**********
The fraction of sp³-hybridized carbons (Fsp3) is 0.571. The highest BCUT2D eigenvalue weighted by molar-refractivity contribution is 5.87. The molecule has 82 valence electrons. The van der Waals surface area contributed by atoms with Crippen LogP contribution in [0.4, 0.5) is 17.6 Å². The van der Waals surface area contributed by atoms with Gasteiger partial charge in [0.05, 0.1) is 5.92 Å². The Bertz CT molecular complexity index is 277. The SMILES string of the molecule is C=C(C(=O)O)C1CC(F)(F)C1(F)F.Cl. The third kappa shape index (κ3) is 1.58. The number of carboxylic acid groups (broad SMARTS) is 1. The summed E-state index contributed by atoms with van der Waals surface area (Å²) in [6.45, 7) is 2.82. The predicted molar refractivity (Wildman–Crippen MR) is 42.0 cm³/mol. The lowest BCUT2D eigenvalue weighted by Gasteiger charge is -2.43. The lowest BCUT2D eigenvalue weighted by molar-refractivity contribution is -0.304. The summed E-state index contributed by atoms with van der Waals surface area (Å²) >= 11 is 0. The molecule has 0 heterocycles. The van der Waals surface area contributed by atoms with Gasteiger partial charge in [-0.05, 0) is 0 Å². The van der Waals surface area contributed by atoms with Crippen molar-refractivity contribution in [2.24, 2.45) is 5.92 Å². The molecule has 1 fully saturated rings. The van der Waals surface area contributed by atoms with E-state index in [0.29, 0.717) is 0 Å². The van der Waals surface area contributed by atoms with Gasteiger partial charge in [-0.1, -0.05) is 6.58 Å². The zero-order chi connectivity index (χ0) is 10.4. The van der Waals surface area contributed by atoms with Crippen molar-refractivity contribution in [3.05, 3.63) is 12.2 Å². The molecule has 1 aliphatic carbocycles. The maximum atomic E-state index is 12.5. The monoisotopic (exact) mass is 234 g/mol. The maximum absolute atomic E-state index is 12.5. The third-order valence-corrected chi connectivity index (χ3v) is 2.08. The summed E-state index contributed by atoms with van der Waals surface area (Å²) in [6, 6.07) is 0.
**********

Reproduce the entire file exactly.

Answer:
The fraction of sp³-hybridized carbons (Fsp3) is 0.571. The highest BCUT2D eigenvalue weighted by molar-refractivity contribution is 5.87. The molecule has 82 valence electrons. The van der Waals surface area contributed by atoms with Crippen LogP contribution in [0.4, 0.5) is 17.6 Å². The van der Waals surface area contributed by atoms with Gasteiger partial charge in [0.05, 0.1) is 5.92 Å². The Bertz CT molecular complexity index is 277. The SMILES string of the molecule is C=C(C(=O)O)C1CC(F)(F)C1(F)F.Cl. The third kappa shape index (κ3) is 1.58. The number of carboxylic acid groups (broad SMARTS) is 1. The summed E-state index contributed by atoms with van der Waals surface area (Å²) in [6.45, 7) is 2.82. The predicted molar refractivity (Wildman–Crippen MR) is 42.0 cm³/mol. The lowest BCUT2D eigenvalue weighted by Gasteiger charge is -2.43. The lowest BCUT2D eigenvalue weighted by molar-refractivity contribution is -0.304. The summed E-state index contributed by atoms with van der Waals surface area (Å²) >= 11 is 0. The molecule has 0 heterocycles. The van der Waals surface area contributed by atoms with Gasteiger partial charge in [-0.05, 0) is 0 Å². The van der Waals surface area contributed by atoms with Crippen molar-refractivity contribution in [2.24, 2.45) is 5.92 Å². The molecule has 1 fully saturated rings. The van der Waals surface area contributed by atoms with E-state index in [0.29, 0.717) is 0 Å². The van der Waals surface area contributed by atoms with Gasteiger partial charge in [-0.1, -0.05) is 6.58 Å². The zero-order chi connectivity index (χ0) is 10.4. The van der Waals surface area contributed by atoms with Crippen molar-refractivity contribution in [3.05, 3.63) is 12.2 Å². The molecule has 1 aliphatic carbocycles. The maximum atomic E-state index is 12.5. The monoisotopic (exact) mass is 234 g/mol. The maximum absolute atomic E-state index is 12.5. The third-order valence-corrected chi connectivity index (χ3v) is 2.08. The summed E-state index contributed by atoms with van der Waals surface area (Å²) in [6, 6.07) is 0.